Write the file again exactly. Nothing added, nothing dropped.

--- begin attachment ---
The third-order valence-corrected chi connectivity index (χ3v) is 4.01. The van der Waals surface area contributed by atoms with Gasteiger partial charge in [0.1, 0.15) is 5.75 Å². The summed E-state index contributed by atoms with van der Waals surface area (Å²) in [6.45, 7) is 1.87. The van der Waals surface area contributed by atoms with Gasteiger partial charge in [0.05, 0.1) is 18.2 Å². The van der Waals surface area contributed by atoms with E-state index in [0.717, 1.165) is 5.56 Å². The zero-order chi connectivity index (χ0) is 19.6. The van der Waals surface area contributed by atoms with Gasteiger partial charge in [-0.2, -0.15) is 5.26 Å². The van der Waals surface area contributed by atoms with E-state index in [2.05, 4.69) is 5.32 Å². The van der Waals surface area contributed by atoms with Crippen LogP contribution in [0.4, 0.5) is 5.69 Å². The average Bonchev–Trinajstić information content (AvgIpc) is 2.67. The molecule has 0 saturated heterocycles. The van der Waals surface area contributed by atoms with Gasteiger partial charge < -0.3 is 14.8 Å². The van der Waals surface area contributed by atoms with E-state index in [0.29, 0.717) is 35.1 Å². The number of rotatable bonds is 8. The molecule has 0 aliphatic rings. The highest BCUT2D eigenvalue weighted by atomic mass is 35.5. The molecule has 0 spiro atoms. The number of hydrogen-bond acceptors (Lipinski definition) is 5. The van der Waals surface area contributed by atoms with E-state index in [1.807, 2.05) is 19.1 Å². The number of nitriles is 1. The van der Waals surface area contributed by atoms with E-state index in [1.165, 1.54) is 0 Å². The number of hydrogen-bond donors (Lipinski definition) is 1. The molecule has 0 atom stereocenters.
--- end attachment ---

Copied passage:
The third-order valence-corrected chi connectivity index (χ3v) is 4.01. The van der Waals surface area contributed by atoms with Gasteiger partial charge in [0.1, 0.15) is 5.75 Å². The summed E-state index contributed by atoms with van der Waals surface area (Å²) in [6.45, 7) is 1.87. The van der Waals surface area contributed by atoms with Gasteiger partial charge in [0.05, 0.1) is 18.2 Å². The van der Waals surface area contributed by atoms with E-state index in [0.717, 1.165) is 5.56 Å². The zero-order chi connectivity index (χ0) is 19.6. The van der Waals surface area contributed by atoms with Gasteiger partial charge in [-0.2, -0.15) is 5.26 Å². The van der Waals surface area contributed by atoms with E-state index in [2.05, 4.69) is 5.32 Å². The van der Waals surface area contributed by atoms with Crippen LogP contribution in [0.4, 0.5) is 5.69 Å². The average Bonchev–Trinajstić information content (AvgIpc) is 2.67. The molecule has 0 saturated heterocycles. The van der Waals surface area contributed by atoms with Gasteiger partial charge < -0.3 is 14.8 Å². The van der Waals surface area contributed by atoms with E-state index in [0.29, 0.717) is 35.1 Å². The number of rotatable bonds is 8. The molecule has 0 aliphatic rings. The highest BCUT2D eigenvalue weighted by atomic mass is 35.5. The molecule has 0 spiro atoms. The number of hydrogen-bond acceptors (Lipinski definition) is 5. The van der Waals surface area contributed by atoms with E-state index in [1.807, 2.05) is 19.1 Å². The number of nitriles is 1. The van der Waals surface area contributed by atoms with E-state index in [1.165, 1.54) is 0 Å². The number of hydrogen-bond donors (Lipinski definition) is 1. The molecule has 0 atom stereocenters.